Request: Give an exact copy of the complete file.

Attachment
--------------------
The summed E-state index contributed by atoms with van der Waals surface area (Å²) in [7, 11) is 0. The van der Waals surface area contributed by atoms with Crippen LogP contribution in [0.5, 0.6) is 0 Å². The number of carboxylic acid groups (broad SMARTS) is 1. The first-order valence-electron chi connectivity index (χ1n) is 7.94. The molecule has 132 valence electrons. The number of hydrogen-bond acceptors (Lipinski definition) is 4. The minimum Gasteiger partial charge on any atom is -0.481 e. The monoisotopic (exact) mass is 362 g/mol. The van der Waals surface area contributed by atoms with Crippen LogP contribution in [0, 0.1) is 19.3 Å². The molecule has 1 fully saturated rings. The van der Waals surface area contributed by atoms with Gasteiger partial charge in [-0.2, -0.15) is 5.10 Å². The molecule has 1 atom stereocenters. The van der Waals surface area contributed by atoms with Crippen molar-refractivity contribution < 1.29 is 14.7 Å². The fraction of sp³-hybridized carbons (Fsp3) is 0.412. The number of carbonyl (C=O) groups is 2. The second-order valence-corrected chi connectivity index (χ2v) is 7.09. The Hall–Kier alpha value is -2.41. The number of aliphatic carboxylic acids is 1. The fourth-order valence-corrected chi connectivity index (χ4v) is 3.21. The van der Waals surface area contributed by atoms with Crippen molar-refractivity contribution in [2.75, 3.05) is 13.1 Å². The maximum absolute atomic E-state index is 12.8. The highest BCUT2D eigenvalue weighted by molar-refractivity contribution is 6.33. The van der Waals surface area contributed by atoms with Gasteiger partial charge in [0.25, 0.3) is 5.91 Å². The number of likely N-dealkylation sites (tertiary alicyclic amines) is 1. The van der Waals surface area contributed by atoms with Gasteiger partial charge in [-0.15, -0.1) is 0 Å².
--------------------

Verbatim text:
The summed E-state index contributed by atoms with van der Waals surface area (Å²) in [7, 11) is 0. The van der Waals surface area contributed by atoms with Crippen LogP contribution in [0.5, 0.6) is 0 Å². The number of carboxylic acid groups (broad SMARTS) is 1. The first-order valence-electron chi connectivity index (χ1n) is 7.94. The molecule has 132 valence electrons. The number of hydrogen-bond acceptors (Lipinski definition) is 4. The minimum Gasteiger partial charge on any atom is -0.481 e. The monoisotopic (exact) mass is 362 g/mol. The van der Waals surface area contributed by atoms with Crippen LogP contribution in [0, 0.1) is 19.3 Å². The molecule has 1 fully saturated rings. The van der Waals surface area contributed by atoms with Gasteiger partial charge in [-0.2, -0.15) is 5.10 Å². The molecule has 1 atom stereocenters. The van der Waals surface area contributed by atoms with Crippen molar-refractivity contribution < 1.29 is 14.7 Å². The fraction of sp³-hybridized carbons (Fsp3) is 0.412. The number of carbonyl (C=O) groups is 2. The second-order valence-corrected chi connectivity index (χ2v) is 7.09. The Hall–Kier alpha value is -2.41. The number of aliphatic carboxylic acids is 1. The fourth-order valence-corrected chi connectivity index (χ4v) is 3.21. The van der Waals surface area contributed by atoms with Crippen molar-refractivity contribution in [2.75, 3.05) is 13.1 Å². The maximum absolute atomic E-state index is 12.8. The highest BCUT2D eigenvalue weighted by molar-refractivity contribution is 6.33. The van der Waals surface area contributed by atoms with Gasteiger partial charge in [0.25, 0.3) is 5.91 Å². The number of likely N-dealkylation sites (tertiary alicyclic amines) is 1. The van der Waals surface area contributed by atoms with Gasteiger partial charge in [-0.15, -0.1) is 0 Å².